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Throwback Thursday: manufacturing edition: Getting your motor running

Welcome to this week’s Throwback Thursday! Manufacturing innovation is a big part of the foundation of our modern world, and it is something that has continued to accelerate at a rapid pace. This pace has made it somewhat hard to comprehend a time before streetlights, billboards, and the luxuries we surround ourselves with daily. This edition will go back around 200 years, to take a look at the invention of the electric motor! Exciting, no? Let’s find out more…

We’re going to start in the year 1800, with an early experiment involving an electromagnetic device. It’s fair to say that this was the spark that sets off our journey! Italian scientist, Allessandro Volta produced the first continuous electrical power from a stack of Silver and Zinc plates. In 1820, André-Marie Ampère, a French scientist, discovered another piece of the puzzle. He found that magnetic force was apparently a circular one, from this he invented a cylindric coil, or solenoid. This created a cylinder of magnetism around the wire, a circular force which hadn’t been seen before!

Only a year later, in 1821, British scientist Michael Faraday studied the work of scientists previously in this field and devised his own experiment. He realised that if a magnetic pole could be isolated, then it should move constantly in a circular motion around the current-carrying wire. He devised an experiment involving a small mercury bath and the device was able to transform electrical energy into mechanical energy. Michael Faraday had created the first electric motor!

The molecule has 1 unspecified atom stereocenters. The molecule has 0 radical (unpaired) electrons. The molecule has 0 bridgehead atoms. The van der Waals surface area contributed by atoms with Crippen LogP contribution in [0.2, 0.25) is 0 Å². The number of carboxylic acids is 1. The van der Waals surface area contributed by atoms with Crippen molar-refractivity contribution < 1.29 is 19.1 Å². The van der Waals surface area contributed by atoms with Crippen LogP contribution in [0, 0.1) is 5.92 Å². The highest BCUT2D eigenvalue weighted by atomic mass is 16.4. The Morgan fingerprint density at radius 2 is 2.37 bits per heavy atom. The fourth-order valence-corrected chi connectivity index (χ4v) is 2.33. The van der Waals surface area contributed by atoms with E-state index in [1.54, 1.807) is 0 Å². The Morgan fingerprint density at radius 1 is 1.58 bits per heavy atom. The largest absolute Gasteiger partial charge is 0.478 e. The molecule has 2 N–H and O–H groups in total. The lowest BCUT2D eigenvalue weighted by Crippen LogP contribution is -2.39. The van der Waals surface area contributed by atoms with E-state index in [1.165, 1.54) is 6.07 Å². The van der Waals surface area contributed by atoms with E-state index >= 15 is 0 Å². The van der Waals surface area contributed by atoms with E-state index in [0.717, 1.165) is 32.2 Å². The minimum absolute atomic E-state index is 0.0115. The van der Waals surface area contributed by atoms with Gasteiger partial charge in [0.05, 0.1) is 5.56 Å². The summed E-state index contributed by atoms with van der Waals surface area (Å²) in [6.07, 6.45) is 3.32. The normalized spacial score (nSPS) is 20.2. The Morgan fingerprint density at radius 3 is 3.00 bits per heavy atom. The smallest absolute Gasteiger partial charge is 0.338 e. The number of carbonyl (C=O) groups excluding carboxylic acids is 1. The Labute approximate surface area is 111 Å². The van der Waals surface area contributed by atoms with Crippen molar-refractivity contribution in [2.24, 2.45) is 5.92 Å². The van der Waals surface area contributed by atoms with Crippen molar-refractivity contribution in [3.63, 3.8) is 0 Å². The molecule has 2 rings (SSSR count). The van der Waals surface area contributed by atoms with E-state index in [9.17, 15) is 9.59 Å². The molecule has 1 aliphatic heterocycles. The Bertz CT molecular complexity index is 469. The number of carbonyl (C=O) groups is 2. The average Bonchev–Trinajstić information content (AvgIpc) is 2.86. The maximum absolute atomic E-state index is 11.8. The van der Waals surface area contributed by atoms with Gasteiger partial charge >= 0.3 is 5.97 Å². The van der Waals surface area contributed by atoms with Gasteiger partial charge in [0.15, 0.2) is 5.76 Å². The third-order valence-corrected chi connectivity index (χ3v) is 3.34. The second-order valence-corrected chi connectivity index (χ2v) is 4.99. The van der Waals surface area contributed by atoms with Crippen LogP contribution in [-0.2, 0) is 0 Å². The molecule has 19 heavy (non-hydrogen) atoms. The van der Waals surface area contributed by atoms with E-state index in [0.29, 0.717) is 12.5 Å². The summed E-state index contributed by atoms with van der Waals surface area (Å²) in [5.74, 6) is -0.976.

Over the next ten years, up to 1832, there was a surge in innovation. Scientists from all over the world, from Britain, Hungary, Austria, America, Italy, Ireland, and France, were driving the development of creative and more powerful electric motor designs. These included Istvan Jedlik’s rotary machine, Joseph Henry’s small magnetic rocker, and William Ritchie’s rotating electromagnetic generator with four rotor coils, a commutator, and brushes, which was recognised as the first commutator.

In May 1834, Moritz Jacobi of Prussia invented what is regarded as the ‘first real electric motor’. Jacobi’s invention could lift a weight of around 10-12 pounds, at a speed of one foot per second – an equivalent of 15 watts of mechanical power. In November of the same year, Jacobi sent a report to the Academy of Sciences in Paris to inform them of his breakthrough, later detailing a scientific memoir in 1835. Jacobi continuously expressed that he was not the sole inventor of the electric motor, stating that without the likes of Faraday, Botto, and Dal Negro who had laid the foundations for his work, this accomplishment would not have been possible.

Around 200 years later, there still seems to be slight disagreement as to who invented the first actual electric motor in the early 1800s. What has remained the same, however, is the way the technology has continued to evolve whilst staying integral to industry. DC motors were joined by AC motors, generators, and invertors, which all keep our world turning. What do you think will be next?